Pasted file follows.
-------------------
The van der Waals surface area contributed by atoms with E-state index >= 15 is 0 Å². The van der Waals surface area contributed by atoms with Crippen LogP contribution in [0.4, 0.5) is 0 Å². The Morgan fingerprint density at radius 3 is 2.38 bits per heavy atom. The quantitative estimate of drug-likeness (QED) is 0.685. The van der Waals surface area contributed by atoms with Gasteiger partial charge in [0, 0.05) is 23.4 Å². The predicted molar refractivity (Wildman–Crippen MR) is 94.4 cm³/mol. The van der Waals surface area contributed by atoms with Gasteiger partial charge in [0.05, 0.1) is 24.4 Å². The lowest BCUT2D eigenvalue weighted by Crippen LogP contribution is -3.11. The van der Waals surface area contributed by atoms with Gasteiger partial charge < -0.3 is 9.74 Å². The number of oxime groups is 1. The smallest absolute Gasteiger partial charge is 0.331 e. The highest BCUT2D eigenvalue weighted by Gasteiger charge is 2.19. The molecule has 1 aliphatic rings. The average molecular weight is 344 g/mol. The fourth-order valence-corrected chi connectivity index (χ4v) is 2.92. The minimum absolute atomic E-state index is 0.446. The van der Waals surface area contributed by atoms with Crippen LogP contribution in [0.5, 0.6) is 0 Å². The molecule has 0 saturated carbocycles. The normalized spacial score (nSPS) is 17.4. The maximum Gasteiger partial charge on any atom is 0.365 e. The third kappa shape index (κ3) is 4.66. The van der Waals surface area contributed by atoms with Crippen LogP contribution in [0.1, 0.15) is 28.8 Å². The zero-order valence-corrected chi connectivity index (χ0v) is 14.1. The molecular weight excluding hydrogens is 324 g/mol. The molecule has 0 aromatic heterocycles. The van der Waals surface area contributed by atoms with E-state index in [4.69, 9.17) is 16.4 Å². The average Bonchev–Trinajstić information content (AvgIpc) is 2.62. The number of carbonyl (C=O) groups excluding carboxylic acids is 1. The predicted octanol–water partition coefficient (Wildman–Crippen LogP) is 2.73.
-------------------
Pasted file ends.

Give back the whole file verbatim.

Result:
The van der Waals surface area contributed by atoms with E-state index >= 15 is 0 Å². The van der Waals surface area contributed by atoms with Crippen LogP contribution in [0.4, 0.5) is 0 Å². The Morgan fingerprint density at radius 3 is 2.38 bits per heavy atom. The quantitative estimate of drug-likeness (QED) is 0.685. The van der Waals surface area contributed by atoms with Gasteiger partial charge in [0, 0.05) is 23.4 Å². The predicted molar refractivity (Wildman–Crippen MR) is 94.4 cm³/mol. The van der Waals surface area contributed by atoms with Gasteiger partial charge in [0.05, 0.1) is 24.4 Å². The lowest BCUT2D eigenvalue weighted by Crippen LogP contribution is -3.11. The van der Waals surface area contributed by atoms with Gasteiger partial charge < -0.3 is 9.74 Å². The number of oxime groups is 1. The smallest absolute Gasteiger partial charge is 0.331 e. The highest BCUT2D eigenvalue weighted by Gasteiger charge is 2.19. The molecule has 1 aliphatic rings. The average molecular weight is 344 g/mol. The fourth-order valence-corrected chi connectivity index (χ4v) is 2.92. The minimum absolute atomic E-state index is 0.446. The van der Waals surface area contributed by atoms with Crippen LogP contribution in [0.5, 0.6) is 0 Å². The molecule has 0 saturated carbocycles. The normalized spacial score (nSPS) is 17.4. The maximum Gasteiger partial charge on any atom is 0.365 e. The third kappa shape index (κ3) is 4.66. The van der Waals surface area contributed by atoms with Crippen LogP contribution in [0.1, 0.15) is 28.8 Å². The zero-order valence-corrected chi connectivity index (χ0v) is 14.1. The molecular weight excluding hydrogens is 324 g/mol. The molecule has 0 aromatic heterocycles. The van der Waals surface area contributed by atoms with E-state index in [4.69, 9.17) is 16.4 Å². The average Bonchev–Trinajstić information content (AvgIpc) is 2.62. The number of carbonyl (C=O) groups excluding carboxylic acids is 1. The predicted octanol–water partition coefficient (Wildman–Crippen LogP) is 2.73.